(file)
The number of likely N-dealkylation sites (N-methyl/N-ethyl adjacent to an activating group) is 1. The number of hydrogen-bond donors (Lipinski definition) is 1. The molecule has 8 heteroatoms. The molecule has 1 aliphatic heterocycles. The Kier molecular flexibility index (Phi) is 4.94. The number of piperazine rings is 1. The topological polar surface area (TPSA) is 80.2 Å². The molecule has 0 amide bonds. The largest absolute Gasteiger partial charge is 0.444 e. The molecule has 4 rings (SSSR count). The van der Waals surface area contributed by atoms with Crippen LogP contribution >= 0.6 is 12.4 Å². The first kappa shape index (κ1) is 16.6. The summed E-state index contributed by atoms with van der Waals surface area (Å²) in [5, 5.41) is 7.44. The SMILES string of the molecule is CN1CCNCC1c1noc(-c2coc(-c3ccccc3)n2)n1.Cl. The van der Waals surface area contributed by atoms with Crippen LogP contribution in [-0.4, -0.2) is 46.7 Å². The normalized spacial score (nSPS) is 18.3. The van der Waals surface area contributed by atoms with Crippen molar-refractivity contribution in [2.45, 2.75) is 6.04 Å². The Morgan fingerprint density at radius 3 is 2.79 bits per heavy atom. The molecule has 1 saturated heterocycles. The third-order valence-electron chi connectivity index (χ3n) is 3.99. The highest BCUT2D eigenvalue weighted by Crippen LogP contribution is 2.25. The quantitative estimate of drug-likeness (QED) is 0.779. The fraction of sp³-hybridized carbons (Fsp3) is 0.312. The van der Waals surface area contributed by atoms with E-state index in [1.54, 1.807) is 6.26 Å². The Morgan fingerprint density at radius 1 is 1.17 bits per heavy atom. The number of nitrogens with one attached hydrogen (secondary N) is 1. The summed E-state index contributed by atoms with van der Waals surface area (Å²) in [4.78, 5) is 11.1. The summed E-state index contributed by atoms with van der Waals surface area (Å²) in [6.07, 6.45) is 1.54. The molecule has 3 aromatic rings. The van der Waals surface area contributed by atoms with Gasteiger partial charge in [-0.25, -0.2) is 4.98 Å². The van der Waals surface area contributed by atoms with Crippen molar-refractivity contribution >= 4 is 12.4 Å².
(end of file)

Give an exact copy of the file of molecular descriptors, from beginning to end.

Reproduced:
The number of likely N-dealkylation sites (N-methyl/N-ethyl adjacent to an activating group) is 1. The number of hydrogen-bond donors (Lipinski definition) is 1. The molecule has 8 heteroatoms. The molecule has 1 aliphatic heterocycles. The Kier molecular flexibility index (Phi) is 4.94. The number of piperazine rings is 1. The topological polar surface area (TPSA) is 80.2 Å². The molecule has 0 amide bonds. The largest absolute Gasteiger partial charge is 0.444 e. The molecule has 4 rings (SSSR count). The van der Waals surface area contributed by atoms with Crippen LogP contribution >= 0.6 is 12.4 Å². The first kappa shape index (κ1) is 16.6. The summed E-state index contributed by atoms with van der Waals surface area (Å²) in [5, 5.41) is 7.44. The SMILES string of the molecule is CN1CCNCC1c1noc(-c2coc(-c3ccccc3)n2)n1.Cl. The van der Waals surface area contributed by atoms with Crippen LogP contribution in [-0.4, -0.2) is 46.7 Å². The normalized spacial score (nSPS) is 18.3. The van der Waals surface area contributed by atoms with Crippen molar-refractivity contribution in [2.45, 2.75) is 6.04 Å². The Morgan fingerprint density at radius 3 is 2.79 bits per heavy atom. The molecule has 1 saturated heterocycles. The third-order valence-electron chi connectivity index (χ3n) is 3.99. The highest BCUT2D eigenvalue weighted by Crippen LogP contribution is 2.25. The quantitative estimate of drug-likeness (QED) is 0.779. The fraction of sp³-hybridized carbons (Fsp3) is 0.312. The van der Waals surface area contributed by atoms with E-state index in [1.54, 1.807) is 6.26 Å². The Morgan fingerprint density at radius 1 is 1.17 bits per heavy atom. The number of nitrogens with one attached hydrogen (secondary N) is 1. The summed E-state index contributed by atoms with van der Waals surface area (Å²) in [4.78, 5) is 11.1. The summed E-state index contributed by atoms with van der Waals surface area (Å²) in [6.07, 6.45) is 1.54. The molecule has 3 aromatic rings. The van der Waals surface area contributed by atoms with Gasteiger partial charge in [-0.25, -0.2) is 4.98 Å². The van der Waals surface area contributed by atoms with Crippen molar-refractivity contribution >= 4 is 12.4 Å².